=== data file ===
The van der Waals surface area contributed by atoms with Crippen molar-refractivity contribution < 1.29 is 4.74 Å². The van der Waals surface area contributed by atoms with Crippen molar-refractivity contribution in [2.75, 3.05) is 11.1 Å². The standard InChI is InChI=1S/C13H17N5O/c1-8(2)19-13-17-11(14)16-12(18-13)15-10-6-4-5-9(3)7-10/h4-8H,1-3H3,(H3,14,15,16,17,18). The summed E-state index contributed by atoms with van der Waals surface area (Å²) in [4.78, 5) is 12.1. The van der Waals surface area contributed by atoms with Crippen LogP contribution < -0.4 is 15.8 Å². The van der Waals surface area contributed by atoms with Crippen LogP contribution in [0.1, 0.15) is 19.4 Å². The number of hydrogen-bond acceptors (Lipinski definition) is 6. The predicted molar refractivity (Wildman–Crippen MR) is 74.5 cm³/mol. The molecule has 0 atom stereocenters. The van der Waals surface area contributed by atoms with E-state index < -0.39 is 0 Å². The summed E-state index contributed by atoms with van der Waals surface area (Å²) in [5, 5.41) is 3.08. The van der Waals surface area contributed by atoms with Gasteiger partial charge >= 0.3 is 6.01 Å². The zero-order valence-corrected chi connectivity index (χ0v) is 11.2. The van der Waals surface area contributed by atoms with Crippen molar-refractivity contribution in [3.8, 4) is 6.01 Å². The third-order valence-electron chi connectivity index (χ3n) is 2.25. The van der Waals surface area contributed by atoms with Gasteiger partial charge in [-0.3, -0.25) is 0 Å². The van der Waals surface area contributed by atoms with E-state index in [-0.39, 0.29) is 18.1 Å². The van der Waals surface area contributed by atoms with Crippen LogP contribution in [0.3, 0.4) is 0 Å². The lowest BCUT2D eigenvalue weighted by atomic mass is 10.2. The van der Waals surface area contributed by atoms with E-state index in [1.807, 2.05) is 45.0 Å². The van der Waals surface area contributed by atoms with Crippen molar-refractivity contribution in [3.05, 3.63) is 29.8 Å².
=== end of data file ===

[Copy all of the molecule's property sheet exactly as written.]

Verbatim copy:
The van der Waals surface area contributed by atoms with Crippen molar-refractivity contribution < 1.29 is 4.74 Å². The van der Waals surface area contributed by atoms with Crippen molar-refractivity contribution in [2.75, 3.05) is 11.1 Å². The standard InChI is InChI=1S/C13H17N5O/c1-8(2)19-13-17-11(14)16-12(18-13)15-10-6-4-5-9(3)7-10/h4-8H,1-3H3,(H3,14,15,16,17,18). The summed E-state index contributed by atoms with van der Waals surface area (Å²) in [4.78, 5) is 12.1. The van der Waals surface area contributed by atoms with Crippen LogP contribution < -0.4 is 15.8 Å². The van der Waals surface area contributed by atoms with Crippen LogP contribution in [0.1, 0.15) is 19.4 Å². The number of hydrogen-bond acceptors (Lipinski definition) is 6. The predicted molar refractivity (Wildman–Crippen MR) is 74.5 cm³/mol. The molecule has 0 atom stereocenters. The van der Waals surface area contributed by atoms with E-state index < -0.39 is 0 Å². The summed E-state index contributed by atoms with van der Waals surface area (Å²) in [5, 5.41) is 3.08. The van der Waals surface area contributed by atoms with Gasteiger partial charge >= 0.3 is 6.01 Å². The zero-order valence-corrected chi connectivity index (χ0v) is 11.2. The van der Waals surface area contributed by atoms with Crippen molar-refractivity contribution in [3.8, 4) is 6.01 Å². The third-order valence-electron chi connectivity index (χ3n) is 2.25. The van der Waals surface area contributed by atoms with Gasteiger partial charge in [-0.3, -0.25) is 0 Å². The van der Waals surface area contributed by atoms with E-state index in [-0.39, 0.29) is 18.1 Å². The van der Waals surface area contributed by atoms with Crippen LogP contribution in [0.3, 0.4) is 0 Å². The lowest BCUT2D eigenvalue weighted by atomic mass is 10.2. The van der Waals surface area contributed by atoms with E-state index in [1.807, 2.05) is 45.0 Å². The van der Waals surface area contributed by atoms with Crippen molar-refractivity contribution in [3.05, 3.63) is 29.8 Å².